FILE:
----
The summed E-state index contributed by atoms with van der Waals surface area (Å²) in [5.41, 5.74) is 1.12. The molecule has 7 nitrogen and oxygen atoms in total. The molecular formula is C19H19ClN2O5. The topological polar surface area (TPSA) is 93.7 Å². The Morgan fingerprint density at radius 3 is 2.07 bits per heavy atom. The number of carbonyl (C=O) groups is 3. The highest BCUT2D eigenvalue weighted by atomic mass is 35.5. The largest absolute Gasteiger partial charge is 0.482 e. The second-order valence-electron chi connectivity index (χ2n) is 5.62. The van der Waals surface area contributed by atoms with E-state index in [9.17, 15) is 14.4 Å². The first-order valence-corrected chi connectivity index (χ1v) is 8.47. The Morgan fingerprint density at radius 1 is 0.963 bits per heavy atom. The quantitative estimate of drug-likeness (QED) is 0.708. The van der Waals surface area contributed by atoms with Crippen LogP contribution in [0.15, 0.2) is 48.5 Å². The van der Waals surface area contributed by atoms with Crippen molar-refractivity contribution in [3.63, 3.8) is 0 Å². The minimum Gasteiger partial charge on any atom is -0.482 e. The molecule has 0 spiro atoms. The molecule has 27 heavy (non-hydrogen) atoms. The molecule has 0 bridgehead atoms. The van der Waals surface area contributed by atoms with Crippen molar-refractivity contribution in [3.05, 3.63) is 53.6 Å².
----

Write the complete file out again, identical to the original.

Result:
The summed E-state index contributed by atoms with van der Waals surface area (Å²) in [5.41, 5.74) is 1.12. The molecule has 7 nitrogen and oxygen atoms in total. The molecular formula is C19H19ClN2O5. The topological polar surface area (TPSA) is 93.7 Å². The Morgan fingerprint density at radius 3 is 2.07 bits per heavy atom. The number of carbonyl (C=O) groups is 3. The highest BCUT2D eigenvalue weighted by atomic mass is 35.5. The largest absolute Gasteiger partial charge is 0.482 e. The second-order valence-electron chi connectivity index (χ2n) is 5.62. The van der Waals surface area contributed by atoms with E-state index in [9.17, 15) is 14.4 Å². The first-order valence-corrected chi connectivity index (χ1v) is 8.47. The Morgan fingerprint density at radius 1 is 0.963 bits per heavy atom. The quantitative estimate of drug-likeness (QED) is 0.708. The van der Waals surface area contributed by atoms with Crippen LogP contribution in [0.15, 0.2) is 48.5 Å². The van der Waals surface area contributed by atoms with Crippen molar-refractivity contribution in [3.63, 3.8) is 0 Å². The minimum Gasteiger partial charge on any atom is -0.482 e. The molecule has 0 spiro atoms. The molecule has 27 heavy (non-hydrogen) atoms. The molecule has 0 bridgehead atoms. The van der Waals surface area contributed by atoms with Crippen molar-refractivity contribution in [3.05, 3.63) is 53.6 Å².